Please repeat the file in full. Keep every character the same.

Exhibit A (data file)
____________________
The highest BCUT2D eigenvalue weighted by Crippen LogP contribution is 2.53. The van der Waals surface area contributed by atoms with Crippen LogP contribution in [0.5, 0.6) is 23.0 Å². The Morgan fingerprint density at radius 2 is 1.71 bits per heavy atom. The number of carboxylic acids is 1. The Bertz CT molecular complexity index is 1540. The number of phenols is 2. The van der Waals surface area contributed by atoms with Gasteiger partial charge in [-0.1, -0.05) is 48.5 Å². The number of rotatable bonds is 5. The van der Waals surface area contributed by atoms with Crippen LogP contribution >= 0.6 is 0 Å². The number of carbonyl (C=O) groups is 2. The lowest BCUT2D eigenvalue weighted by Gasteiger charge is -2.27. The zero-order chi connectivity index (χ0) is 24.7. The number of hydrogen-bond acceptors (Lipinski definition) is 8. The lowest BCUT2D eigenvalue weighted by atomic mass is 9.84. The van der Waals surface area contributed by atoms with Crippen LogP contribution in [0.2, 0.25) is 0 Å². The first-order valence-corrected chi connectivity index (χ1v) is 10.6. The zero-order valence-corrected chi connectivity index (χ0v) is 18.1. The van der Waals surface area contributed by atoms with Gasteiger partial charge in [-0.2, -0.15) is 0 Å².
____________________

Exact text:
The highest BCUT2D eigenvalue weighted by Crippen LogP contribution is 2.53. The van der Waals surface area contributed by atoms with Crippen LogP contribution in [0.5, 0.6) is 23.0 Å². The Morgan fingerprint density at radius 2 is 1.71 bits per heavy atom. The number of carboxylic acids is 1. The Bertz CT molecular complexity index is 1540. The number of phenols is 2. The van der Waals surface area contributed by atoms with Gasteiger partial charge in [-0.1, -0.05) is 48.5 Å². The number of rotatable bonds is 5. The van der Waals surface area contributed by atoms with Crippen LogP contribution >= 0.6 is 0 Å². The number of carbonyl (C=O) groups is 2. The lowest BCUT2D eigenvalue weighted by Gasteiger charge is -2.27. The zero-order chi connectivity index (χ0) is 24.7. The number of hydrogen-bond acceptors (Lipinski definition) is 8. The lowest BCUT2D eigenvalue weighted by atomic mass is 9.84. The van der Waals surface area contributed by atoms with Crippen LogP contribution in [0.2, 0.25) is 0 Å². The first-order valence-corrected chi connectivity index (χ1v) is 10.6. The zero-order valence-corrected chi connectivity index (χ0v) is 18.1. The van der Waals surface area contributed by atoms with Gasteiger partial charge in [-0.2, -0.15) is 0 Å².